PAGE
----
Tree Houses and Homeowners’ Insurance

Tree Houses and Homeowners’ Insurance

Some have fond memories of tree houses when they were younger. Parents, and even grandparents, may be tempted to recreate those memories by constructing a tree house in their backyards for children or grandchildren. Before you put your tree house construction skills to the test, there are important safety and insurance factors to consider.

Tree Houses are Considered an “Attractive Nuisance”

Like a backyard trampoline or pool, a tree house is considered an attractive nuisance. This means it can be tempting for neighborhood children to play in, putting the homeowner at risk. Such “attractive nuisance” features may prevent you from getting homeowners insurance or cause an increase in premiums. You may want to consider discussing how a tree house may impact your homeowners insurance before starting such a project.

Along with being an attractive nuisance, tree houses may create a potential danger to neighboring properties should they be constructed poorly. Tree houses may also create a danger if they are built too close to power lines.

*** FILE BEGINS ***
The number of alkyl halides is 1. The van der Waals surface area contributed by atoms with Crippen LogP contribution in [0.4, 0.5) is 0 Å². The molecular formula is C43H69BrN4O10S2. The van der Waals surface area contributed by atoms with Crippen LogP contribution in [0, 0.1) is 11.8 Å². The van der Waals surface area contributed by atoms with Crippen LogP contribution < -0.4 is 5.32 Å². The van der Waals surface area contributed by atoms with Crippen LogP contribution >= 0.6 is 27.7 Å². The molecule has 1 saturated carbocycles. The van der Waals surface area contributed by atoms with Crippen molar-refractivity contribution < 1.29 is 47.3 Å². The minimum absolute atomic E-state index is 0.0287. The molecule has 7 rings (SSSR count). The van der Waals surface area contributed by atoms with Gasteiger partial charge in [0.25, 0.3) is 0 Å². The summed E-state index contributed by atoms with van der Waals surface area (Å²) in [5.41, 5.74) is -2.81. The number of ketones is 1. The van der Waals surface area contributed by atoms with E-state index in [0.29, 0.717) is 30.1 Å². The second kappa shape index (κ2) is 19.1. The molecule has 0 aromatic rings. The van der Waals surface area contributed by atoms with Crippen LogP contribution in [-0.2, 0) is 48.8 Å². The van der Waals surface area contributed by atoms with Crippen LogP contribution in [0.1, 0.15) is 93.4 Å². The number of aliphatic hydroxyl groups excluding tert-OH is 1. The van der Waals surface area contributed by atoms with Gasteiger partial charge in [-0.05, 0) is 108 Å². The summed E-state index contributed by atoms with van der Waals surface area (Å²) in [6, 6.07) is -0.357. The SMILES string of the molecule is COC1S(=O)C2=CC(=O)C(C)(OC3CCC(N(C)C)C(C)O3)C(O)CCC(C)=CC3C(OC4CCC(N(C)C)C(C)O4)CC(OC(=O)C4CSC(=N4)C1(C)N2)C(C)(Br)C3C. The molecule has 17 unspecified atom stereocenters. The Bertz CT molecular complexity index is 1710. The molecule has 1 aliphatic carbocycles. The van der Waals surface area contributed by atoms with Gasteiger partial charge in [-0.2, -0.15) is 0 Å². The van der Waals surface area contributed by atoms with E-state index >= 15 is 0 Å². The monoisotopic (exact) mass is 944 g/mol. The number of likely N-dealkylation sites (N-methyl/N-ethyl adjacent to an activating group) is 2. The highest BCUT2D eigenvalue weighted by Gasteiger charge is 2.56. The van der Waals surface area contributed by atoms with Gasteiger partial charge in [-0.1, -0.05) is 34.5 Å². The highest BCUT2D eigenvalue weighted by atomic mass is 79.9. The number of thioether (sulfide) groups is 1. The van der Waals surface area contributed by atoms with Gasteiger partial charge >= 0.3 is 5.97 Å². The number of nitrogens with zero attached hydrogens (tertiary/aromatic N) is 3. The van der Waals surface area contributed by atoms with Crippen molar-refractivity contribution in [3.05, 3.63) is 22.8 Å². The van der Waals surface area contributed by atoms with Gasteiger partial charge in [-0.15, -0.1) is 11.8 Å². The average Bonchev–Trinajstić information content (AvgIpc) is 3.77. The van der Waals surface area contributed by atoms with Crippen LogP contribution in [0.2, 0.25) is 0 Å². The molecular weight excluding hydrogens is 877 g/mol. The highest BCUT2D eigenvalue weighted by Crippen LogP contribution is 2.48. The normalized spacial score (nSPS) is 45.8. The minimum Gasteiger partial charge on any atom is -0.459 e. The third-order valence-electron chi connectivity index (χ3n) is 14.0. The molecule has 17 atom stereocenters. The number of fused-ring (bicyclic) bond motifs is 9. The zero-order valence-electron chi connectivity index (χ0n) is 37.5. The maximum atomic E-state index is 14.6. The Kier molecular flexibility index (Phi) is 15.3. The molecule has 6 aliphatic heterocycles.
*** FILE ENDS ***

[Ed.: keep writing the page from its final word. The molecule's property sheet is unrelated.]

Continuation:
Making Sure Your Tree House is Safe

Should you decide to pursue your tree house construction project, there are steps you can take to make sure it is done properly and safely. It can be helpful to keep the tree house lower to the ground, only using a tree that is substantial. Make sure access is safe. Focus on a solid platform.

Check on the Need for Permits

Many communities have regulations regarding the construction of outside structures. This is also true if you live in a HOA managed community. Even if it is legal, there may restrictions on materials used or size of the structure. You may even need a permit.

Limit Access

Access to the structure should be limited to when adults are present. Access can be limited by locks or by removing the stairs or ladder to reach it.

Inspect it Frequently

Trees can obviously move in the wind and that could create weaknesses in the structure. Be sure to take a look at the structure to make sure boards haven’t loosened.

Tree houses can range from the simple to the elaborate. In either case, you want to make sure it is constructed legally, safely and without negatively impacting your homeowners’ insurance. Check with your insurance agent, your community and perhaps even seek experienced help when building a tree house on your property.

Don’t go out on a limb. For a homeowners’ insurance review and a price quote, we invite you to contact one of our independent insurance agents. They work with multiple insurance companies in search of coverage that provides you the most value.


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